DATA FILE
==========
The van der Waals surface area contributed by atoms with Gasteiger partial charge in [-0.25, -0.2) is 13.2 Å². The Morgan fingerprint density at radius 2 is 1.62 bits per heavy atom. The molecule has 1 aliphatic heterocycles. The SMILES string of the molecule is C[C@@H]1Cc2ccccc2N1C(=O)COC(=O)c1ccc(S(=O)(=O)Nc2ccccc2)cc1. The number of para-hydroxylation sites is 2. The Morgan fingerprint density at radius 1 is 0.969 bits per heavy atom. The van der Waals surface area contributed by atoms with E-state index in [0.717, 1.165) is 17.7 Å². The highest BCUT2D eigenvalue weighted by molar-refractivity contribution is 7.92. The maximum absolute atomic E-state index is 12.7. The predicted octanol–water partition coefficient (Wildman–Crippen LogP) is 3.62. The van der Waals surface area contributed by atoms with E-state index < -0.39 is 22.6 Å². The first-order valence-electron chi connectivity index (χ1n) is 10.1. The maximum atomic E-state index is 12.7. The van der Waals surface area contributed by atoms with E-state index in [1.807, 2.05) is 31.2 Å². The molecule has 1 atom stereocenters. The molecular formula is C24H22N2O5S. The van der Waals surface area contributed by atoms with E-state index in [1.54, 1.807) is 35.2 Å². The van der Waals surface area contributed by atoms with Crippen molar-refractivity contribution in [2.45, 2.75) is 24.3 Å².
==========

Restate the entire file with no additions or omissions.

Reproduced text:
The van der Waals surface area contributed by atoms with Gasteiger partial charge in [-0.25, -0.2) is 13.2 Å². The Morgan fingerprint density at radius 2 is 1.62 bits per heavy atom. The molecule has 1 aliphatic heterocycles. The SMILES string of the molecule is C[C@@H]1Cc2ccccc2N1C(=O)COC(=O)c1ccc(S(=O)(=O)Nc2ccccc2)cc1. The number of para-hydroxylation sites is 2. The Morgan fingerprint density at radius 1 is 0.969 bits per heavy atom. The van der Waals surface area contributed by atoms with E-state index in [0.717, 1.165) is 17.7 Å². The highest BCUT2D eigenvalue weighted by molar-refractivity contribution is 7.92. The maximum absolute atomic E-state index is 12.7. The predicted octanol–water partition coefficient (Wildman–Crippen LogP) is 3.62. The van der Waals surface area contributed by atoms with E-state index < -0.39 is 22.6 Å². The first-order valence-electron chi connectivity index (χ1n) is 10.1. The maximum atomic E-state index is 12.7. The van der Waals surface area contributed by atoms with E-state index in [1.807, 2.05) is 31.2 Å². The molecule has 1 atom stereocenters. The molecular formula is C24H22N2O5S. The van der Waals surface area contributed by atoms with E-state index in [1.54, 1.807) is 35.2 Å². The van der Waals surface area contributed by atoms with Crippen molar-refractivity contribution in [2.45, 2.75) is 24.3 Å².